By the end of the Middle Ages madness replaced leprosy as an ilness that existed on the margins of society (Foucault). Sebastian Brandt' book Stultifera Navis (Ship of Fools) from 1494 is widely recognized as a symbol of this process. The Ship of Fools wandered the waterways of Europe, and the madmen travelled on a ship to some other world(s). Madness also fascinated because it was a different kind of (forbidden) knowledge that was related to the end of the world. Foucault described the ship as heterotopia: an inventive space, a ‘reservoir of imagination’. In the 18th century when ideas based on reason became the primary source of legitimacy madness was locked away from the rest of the world. In the so called “great confinement” process society created a space in which criminals, poor and mad were locked up and excluded. They were closed into a kind of total institution. Modern museums were also established in the time of Enlightenment.
After the second world war the treating of madness was put under scrutiny and the antipsychiatry movements appeared in France, UK, Brazil and Italy. But it was not until 1978 when a law 180 was adapted in Italy that finally closed down the psychiatric asylums. However, the antipsychiatry movement was not only a movement aiming at closing down the psychiatric - or total - institutions; it was at the same time also a “critique of power knowledge” as well as power relations. The events in Italy had a strong influence on group of students and professors of social work in Slovenia that would later on in 1988 called themselves The Committee for the Social Protection of Madness.
The 1980s in Slovenia were times of new radical ideas when the political, social and cultural norms were not taken for granted anymore aiming at the changing the overall socio-political landscape. The main protagonist of the creation of “new forms of sociality” (Tomaž Mastnak) was a civil society. In comparison to other Eastern European countries, the concept of civil society in Slovenia came from significantly different starting points: not from dissidentism and the position of “civil society against the state”, but rather it mainly represented a connection between different and new social movements (peace movement, ecological movement, LGBT, etc.), and the creation of institutional structures which were not merely in “opposition” to the existing ones.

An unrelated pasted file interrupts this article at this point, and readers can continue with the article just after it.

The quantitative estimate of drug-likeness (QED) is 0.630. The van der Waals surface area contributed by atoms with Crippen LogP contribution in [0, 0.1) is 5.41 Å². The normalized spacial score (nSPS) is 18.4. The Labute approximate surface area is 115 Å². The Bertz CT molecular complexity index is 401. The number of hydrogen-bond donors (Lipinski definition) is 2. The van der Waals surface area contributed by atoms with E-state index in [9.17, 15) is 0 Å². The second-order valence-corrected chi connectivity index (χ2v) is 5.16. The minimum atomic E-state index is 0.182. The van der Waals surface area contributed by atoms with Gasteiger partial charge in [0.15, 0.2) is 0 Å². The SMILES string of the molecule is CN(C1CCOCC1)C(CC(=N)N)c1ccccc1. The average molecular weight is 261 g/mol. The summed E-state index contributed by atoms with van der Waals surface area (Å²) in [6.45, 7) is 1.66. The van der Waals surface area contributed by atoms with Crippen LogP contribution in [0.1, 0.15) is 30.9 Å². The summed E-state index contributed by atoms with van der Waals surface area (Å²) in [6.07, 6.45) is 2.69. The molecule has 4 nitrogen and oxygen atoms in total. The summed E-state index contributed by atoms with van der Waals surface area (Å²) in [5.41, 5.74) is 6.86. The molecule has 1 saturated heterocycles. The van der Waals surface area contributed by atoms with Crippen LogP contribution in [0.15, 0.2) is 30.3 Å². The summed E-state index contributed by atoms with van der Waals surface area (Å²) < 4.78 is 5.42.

In the 1980s the antpsychiatry movement attempted, through radical education of psychiatric profession, to change society’s relationship towards madness, the psychiatrists’ relationship towards the patient, and the hierarchical relationships themselves in psychiatric institutions in Slovenia, leaning in the process on the ideas of David Cooper, Félix Guattari and Franco Basaglia among others. Madness, The Committee wrote, was one of the creative principles and a driving force, and should be protected as such. It was not by chance that Ship of Fools was one of the symbols of the movement in Slovenia, as well as an artistic happening on the Ljubljanica river organized by the same Committee in 1989. The happening attempted to symbolicaly bring madness back to the city from which it was once expeled. The slogan was: “what we do not see it does not exist”.
However, it was not until recently that a link between this movement, art institutions and their constituent practices had been deliberated. The exhibition Politicization of Friendship in Moderna galerija (+MSUM) in 2014 connected different subjectivities; artistic and activist, and the people from the antipsychiatry movement. The idea was to find some commons points between the movement and dezinstitutionalizations processes and changes that have been recently taking place withing art institutions.